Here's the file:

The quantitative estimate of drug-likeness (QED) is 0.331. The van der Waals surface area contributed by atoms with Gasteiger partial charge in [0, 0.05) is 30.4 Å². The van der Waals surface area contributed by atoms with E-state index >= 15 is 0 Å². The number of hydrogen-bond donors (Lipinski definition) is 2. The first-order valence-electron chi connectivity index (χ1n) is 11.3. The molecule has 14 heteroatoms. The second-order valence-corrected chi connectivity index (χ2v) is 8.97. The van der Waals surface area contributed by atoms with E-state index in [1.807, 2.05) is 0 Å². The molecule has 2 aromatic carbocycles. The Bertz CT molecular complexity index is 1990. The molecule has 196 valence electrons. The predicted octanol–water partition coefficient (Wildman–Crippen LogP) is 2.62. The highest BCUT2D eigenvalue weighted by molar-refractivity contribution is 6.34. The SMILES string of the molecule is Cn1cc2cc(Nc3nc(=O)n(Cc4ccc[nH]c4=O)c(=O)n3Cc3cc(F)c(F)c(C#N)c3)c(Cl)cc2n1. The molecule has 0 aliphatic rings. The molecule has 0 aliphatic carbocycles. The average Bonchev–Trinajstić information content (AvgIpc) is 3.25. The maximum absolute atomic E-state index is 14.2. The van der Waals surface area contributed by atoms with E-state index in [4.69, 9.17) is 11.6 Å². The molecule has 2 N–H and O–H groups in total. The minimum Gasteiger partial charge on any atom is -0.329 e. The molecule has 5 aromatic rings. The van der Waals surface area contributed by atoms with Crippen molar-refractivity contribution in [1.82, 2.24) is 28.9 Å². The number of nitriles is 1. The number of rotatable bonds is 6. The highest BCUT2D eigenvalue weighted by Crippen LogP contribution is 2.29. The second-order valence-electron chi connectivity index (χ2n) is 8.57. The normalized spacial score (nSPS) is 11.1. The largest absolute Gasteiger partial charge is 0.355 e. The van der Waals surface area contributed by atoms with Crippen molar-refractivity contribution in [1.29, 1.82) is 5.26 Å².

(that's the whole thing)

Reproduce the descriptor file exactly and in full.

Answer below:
The quantitative estimate of drug-likeness (QED) is 0.331. The van der Waals surface area contributed by atoms with Gasteiger partial charge in [0, 0.05) is 30.4 Å². The van der Waals surface area contributed by atoms with E-state index >= 15 is 0 Å². The number of hydrogen-bond donors (Lipinski definition) is 2. The first-order valence-electron chi connectivity index (χ1n) is 11.3. The molecule has 14 heteroatoms. The second-order valence-corrected chi connectivity index (χ2v) is 8.97. The van der Waals surface area contributed by atoms with E-state index in [1.807, 2.05) is 0 Å². The molecule has 2 aromatic carbocycles. The Bertz CT molecular complexity index is 1990. The molecule has 196 valence electrons. The predicted octanol–water partition coefficient (Wildman–Crippen LogP) is 2.62. The highest BCUT2D eigenvalue weighted by molar-refractivity contribution is 6.34. The SMILES string of the molecule is Cn1cc2cc(Nc3nc(=O)n(Cc4ccc[nH]c4=O)c(=O)n3Cc3cc(F)c(F)c(C#N)c3)c(Cl)cc2n1. The molecule has 0 aliphatic rings. The molecule has 0 aliphatic carbocycles. The average Bonchev–Trinajstić information content (AvgIpc) is 3.25. The maximum absolute atomic E-state index is 14.2. The van der Waals surface area contributed by atoms with E-state index in [4.69, 9.17) is 11.6 Å². The molecule has 2 N–H and O–H groups in total. The minimum Gasteiger partial charge on any atom is -0.329 e. The molecule has 5 aromatic rings. The van der Waals surface area contributed by atoms with Crippen molar-refractivity contribution in [1.82, 2.24) is 28.9 Å². The number of nitriles is 1. The number of rotatable bonds is 6. The highest BCUT2D eigenvalue weighted by Crippen LogP contribution is 2.29. The second-order valence-electron chi connectivity index (χ2n) is 8.57. The normalized spacial score (nSPS) is 11.1. The largest absolute Gasteiger partial charge is 0.355 e. The van der Waals surface area contributed by atoms with Crippen molar-refractivity contribution in [1.29, 1.82) is 5.26 Å².